|Message From the Dean|
|Queen's Academic Plan|
|Goodes Hall Home of Queen's School of Business|
Goodes Hall, the home of Queen’s School of Business, combines an exquisitely restored 45,000 square foot 120-year-old Victorian schoolhouse with 143,000 square feet of bold new design and structure. The building is named in honour of the family of Mel Goodes, a Commerce ‘57 alumnus and former Chairman & CEO of Warner-Lambert worldwide.
September 2012 marked the completion of a significant expansion of Goodes Hall, increasing the size of the facility by 75,000 feet to a total of 188,000 square feet. The expansion includes several new state-of-the-art classrooms, student breakout rooms, 51 additional faculty offices and many enhanced features for our students. The Goodes Hall expansion enables Queen’s School of Business to enhance and expand existing programs, accommodate new graduate programs, foster research excellence, and recruit the additional faculty to support this growth.
Peter Berton, partner-in-charge of the Toronto office of architectural firm The Ventin Group, was the lead architect on Goodes Hall.
A unique blend of old and new
Goodes Hall combines the history of Victoria School, a preserved 1892 schoolhouse, with the contemporary design, architecture and cutting-edge learning tools of a modern business school.
Numerous historical elements of Victoria School have been preserved and incorporated into Goodes Hall. For example, plaques and room signage recognizing the building's donors have been custom-carved from the original slate blackboards that were first installed in Victoria School in the 1890's. During construction of Goodes Hall, the original 1892 schoolhouse blackboards were uncovered, revealing a handwritten honour roll dating back to 1934. This honour roll has been preserved and was showcased at the opening of Goodes Hall.
Many other original architectural details have been preserved and refinished, such as the grand maple staircase, maple wainscoting and tin ceilings. Original design elements have been maintained as well. For example, the original circa-1892 classrooms continue to be used as classrooms in Goodes Hall, complete with airy 14-foot ceilings, and the school's original exterior doors have been preserved as a ceremonial entrance to the building.
The design of Goodes Hall is consistent with Queen's University's philosophy of "construction with respect for history," and the belief that new buildings should be tastefully integrated with the historic surroundings of Kingston, Ontario.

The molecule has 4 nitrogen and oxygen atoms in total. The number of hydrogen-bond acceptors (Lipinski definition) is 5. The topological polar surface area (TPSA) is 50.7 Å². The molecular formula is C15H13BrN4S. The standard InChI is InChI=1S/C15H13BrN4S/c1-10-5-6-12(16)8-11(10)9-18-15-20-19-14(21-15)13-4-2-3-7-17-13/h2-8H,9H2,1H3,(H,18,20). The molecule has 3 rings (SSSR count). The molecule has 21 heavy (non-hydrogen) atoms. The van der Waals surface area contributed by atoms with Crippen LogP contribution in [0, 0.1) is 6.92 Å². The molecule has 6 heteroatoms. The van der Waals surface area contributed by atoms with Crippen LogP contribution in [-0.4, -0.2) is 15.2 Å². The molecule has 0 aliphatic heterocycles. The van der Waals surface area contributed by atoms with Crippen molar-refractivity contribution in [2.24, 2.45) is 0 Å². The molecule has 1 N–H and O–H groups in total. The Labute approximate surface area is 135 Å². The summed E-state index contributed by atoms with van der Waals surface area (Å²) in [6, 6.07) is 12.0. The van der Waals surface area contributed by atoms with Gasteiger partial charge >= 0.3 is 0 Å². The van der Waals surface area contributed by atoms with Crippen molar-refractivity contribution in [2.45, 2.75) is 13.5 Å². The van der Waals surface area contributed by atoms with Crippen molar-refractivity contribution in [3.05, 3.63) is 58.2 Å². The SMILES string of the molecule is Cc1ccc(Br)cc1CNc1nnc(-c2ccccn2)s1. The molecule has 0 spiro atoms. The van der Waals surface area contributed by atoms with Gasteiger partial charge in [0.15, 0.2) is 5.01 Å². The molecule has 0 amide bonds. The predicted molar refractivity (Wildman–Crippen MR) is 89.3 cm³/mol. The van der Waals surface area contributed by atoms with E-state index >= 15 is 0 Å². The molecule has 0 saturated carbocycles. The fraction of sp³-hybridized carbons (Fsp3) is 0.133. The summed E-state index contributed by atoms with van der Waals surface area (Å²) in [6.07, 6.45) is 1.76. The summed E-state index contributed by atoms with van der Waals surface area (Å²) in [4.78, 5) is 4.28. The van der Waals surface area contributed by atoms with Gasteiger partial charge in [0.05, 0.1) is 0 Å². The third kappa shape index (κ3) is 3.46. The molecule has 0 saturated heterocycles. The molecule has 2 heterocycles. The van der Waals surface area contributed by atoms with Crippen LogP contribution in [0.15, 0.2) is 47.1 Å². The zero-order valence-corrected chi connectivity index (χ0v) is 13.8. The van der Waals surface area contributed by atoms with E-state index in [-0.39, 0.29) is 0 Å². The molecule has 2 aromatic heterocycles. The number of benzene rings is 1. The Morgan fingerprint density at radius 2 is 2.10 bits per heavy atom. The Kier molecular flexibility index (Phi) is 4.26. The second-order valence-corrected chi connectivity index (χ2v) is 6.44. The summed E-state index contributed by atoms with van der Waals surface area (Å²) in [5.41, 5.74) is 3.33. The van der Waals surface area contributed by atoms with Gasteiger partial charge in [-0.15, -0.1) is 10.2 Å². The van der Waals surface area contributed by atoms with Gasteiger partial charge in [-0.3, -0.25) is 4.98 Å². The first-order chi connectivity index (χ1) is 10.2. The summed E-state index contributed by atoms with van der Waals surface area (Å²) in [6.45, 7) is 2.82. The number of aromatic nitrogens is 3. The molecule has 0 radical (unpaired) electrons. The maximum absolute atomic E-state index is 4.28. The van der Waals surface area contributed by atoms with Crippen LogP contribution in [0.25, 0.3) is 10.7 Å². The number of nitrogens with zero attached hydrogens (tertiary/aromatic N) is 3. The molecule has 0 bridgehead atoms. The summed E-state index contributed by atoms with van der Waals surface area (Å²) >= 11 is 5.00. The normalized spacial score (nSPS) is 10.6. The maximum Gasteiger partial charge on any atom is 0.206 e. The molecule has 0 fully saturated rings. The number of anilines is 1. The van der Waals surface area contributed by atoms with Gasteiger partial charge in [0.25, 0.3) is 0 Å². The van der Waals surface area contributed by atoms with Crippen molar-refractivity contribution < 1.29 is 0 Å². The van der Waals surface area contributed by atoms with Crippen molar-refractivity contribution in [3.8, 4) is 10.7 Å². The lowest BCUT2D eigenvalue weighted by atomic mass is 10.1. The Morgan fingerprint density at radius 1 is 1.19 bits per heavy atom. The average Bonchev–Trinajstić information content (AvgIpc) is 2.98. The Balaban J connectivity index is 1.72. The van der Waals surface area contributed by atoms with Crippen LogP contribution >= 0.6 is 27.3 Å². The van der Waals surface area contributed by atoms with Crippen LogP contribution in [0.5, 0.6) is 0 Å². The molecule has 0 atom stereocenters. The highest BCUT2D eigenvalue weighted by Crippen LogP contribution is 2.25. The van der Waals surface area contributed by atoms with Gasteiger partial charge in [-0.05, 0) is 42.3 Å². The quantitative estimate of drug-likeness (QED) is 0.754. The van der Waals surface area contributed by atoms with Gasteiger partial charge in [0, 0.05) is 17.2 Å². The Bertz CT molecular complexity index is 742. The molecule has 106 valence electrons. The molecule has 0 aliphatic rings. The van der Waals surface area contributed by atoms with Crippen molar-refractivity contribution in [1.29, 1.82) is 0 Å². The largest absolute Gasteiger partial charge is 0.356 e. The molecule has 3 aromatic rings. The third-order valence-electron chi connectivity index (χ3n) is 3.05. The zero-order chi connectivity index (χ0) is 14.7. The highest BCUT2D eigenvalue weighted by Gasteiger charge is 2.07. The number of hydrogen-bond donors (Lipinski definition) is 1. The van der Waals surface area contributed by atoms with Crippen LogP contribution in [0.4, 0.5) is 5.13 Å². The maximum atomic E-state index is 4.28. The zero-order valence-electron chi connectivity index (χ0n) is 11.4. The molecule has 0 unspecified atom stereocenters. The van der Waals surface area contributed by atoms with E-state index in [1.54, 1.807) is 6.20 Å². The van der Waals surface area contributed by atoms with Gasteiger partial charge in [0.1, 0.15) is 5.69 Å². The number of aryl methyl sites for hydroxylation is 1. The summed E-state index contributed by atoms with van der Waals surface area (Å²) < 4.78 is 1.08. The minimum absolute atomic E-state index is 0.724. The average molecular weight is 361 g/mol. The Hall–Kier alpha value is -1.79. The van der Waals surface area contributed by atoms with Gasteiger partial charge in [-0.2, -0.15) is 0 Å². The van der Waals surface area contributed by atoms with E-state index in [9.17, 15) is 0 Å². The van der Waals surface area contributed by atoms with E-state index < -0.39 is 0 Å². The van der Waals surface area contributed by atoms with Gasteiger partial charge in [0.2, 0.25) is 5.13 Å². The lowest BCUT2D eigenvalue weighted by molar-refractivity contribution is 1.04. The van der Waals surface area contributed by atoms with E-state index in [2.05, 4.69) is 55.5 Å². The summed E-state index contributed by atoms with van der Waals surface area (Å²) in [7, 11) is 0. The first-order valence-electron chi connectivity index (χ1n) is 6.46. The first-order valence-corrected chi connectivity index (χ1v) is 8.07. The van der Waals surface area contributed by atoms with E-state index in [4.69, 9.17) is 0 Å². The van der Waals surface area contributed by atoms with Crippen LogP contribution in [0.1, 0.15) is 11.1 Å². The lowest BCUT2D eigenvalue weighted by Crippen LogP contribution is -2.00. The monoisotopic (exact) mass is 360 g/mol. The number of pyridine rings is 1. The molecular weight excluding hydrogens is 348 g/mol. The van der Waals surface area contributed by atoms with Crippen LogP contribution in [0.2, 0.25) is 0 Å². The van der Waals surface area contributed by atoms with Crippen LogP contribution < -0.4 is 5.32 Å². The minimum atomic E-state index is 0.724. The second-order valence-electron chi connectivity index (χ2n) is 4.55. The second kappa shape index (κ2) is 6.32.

Preparing for the future
While respectful of its past, Goodes Hall was also designed and constructed to meet the full range of needs of a modern, leading-edge business school. Digital conduits have been run throughout the building to allow students to plug laptop computers directly into the Queen's University computer network from any of the 1300 ports on their desks or in the numerous team breakout rooms, lounges and more. Goodes Hall is also home to the School's impressive videoconferencing studios, which allow professors to see and converse with their Executive MBA students in boardroom learning centres in cities across Canada and the U.S. - and vice versa.
The Goodes Hall vision - creating a community
Goodes Hall was conceived, designed and constructed not just as a building, but also as a community. The guiding principle from the outset was to create a space that would enable maximum interaction between faculty, staff and students in all of Queen's School of Business' programs. Design features include a dramatic central "hive" of the building that uses an atrium to bridge the streetscape exterior of the old schoolhouse to the new section of the building. This expansive glass atrium area houses a lounge and the main Goodes Hall reception area, and is used as a central space to post news and hold events.
Classrooms and meeting rooms in Goodes Hall were designed with space to walk, talk and sit between them. Small lounges dot the building. In addition, office space is provided for professors emeritus and visiting scholars in order to build a sense of community.
The classrooms and lecture halls themselves were designed for optimal sightlines and communication. Rather than traditional semi-circular seating structures, the seating in Goodes Hall classrooms resemble a horseshoe, with the professor in the middle of his or her students, rather than in front of them. In addition, the horseshoe design allows students to see each other's faces during class.
The Victoria School
Built in 1892 on the occasion of Canada's 25th birthday and named after Queen Victoria, Victoria School is one of the oldest and most ornate in Canada. It served the Kingston community as an elementary school until it was closed in 1985. Queen's purchased the property in the early 1990's, using it for the Registrar's office until it was designated as the site of Goodes Hall in 1999.